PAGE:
Edward Gardner and the CBSO by Christopher Morley

Put together the CBSO with its proud history in performing Sibelius, and a charismatic yet totally serious conductor -- Edward Gardner -- whose past few years have been rooted in Scandinavia, and you get a performance of the Finnish composer's Second Symphony which will live long in the memory.
Gardner never over-conducts; instead he lets the momentum of the music carry itself forward, building incident upon incident so that structural climaxes rise naturally from the context. So the cool self-assembly of the first movement homed in on the triumphant point of recapitulation, the tortured explorations of the andante (quite a slow one, here, bravely handled by pizzicato basses) had us breathlessly alert throughout, and the scherzo fizzed with remarkable electricity before leading into a finale whose blazing peroration was patiently built.
There were so many instrumental contributions to praise, but particular plaudits must go to the bassoons, playing with much more personality than most scores allow them, and to the violas, playing out of their socks and delivering a gorgeous effulgency of tone.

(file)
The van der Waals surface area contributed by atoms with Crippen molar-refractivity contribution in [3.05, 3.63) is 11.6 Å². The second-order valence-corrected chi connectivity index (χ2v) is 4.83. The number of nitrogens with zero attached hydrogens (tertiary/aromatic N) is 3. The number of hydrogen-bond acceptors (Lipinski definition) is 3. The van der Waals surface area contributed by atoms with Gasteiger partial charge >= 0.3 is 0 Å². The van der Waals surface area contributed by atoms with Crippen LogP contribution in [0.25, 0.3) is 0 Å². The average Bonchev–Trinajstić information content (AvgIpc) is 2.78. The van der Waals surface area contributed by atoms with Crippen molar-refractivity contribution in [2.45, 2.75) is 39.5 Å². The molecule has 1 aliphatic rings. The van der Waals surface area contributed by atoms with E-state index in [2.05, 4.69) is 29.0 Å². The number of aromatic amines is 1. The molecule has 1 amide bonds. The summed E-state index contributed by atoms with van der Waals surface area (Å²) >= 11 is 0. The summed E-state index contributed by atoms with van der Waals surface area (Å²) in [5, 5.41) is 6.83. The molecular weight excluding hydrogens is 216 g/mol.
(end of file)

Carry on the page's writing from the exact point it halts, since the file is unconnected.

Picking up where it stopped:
Before this, Baiba Skride was the literally enchanting soloist in Prokofiev's Second Violin Concerto, weaving its lines like a mother telling a vividly gothic bedtime story, its expressions sometimes scary, but at other times reassuring with a grin.
Skride is a popular visitor to the CBSO, and here they and Gardner shared with her a collaboration which illuminated every aspect of this many-sided score. No encore could have followed this, and thankfully there was none.
Richard Strauss' visionary Death and Transfiguration opened the evening, Gardner's balancing of registers, textures and sonorities making us think of the composer's Alpensinfonie of several years later -- and of Elgar's Dream of Gerontius, which may well have been influenced by this youthful deathbed excursion.
Christopher Morley

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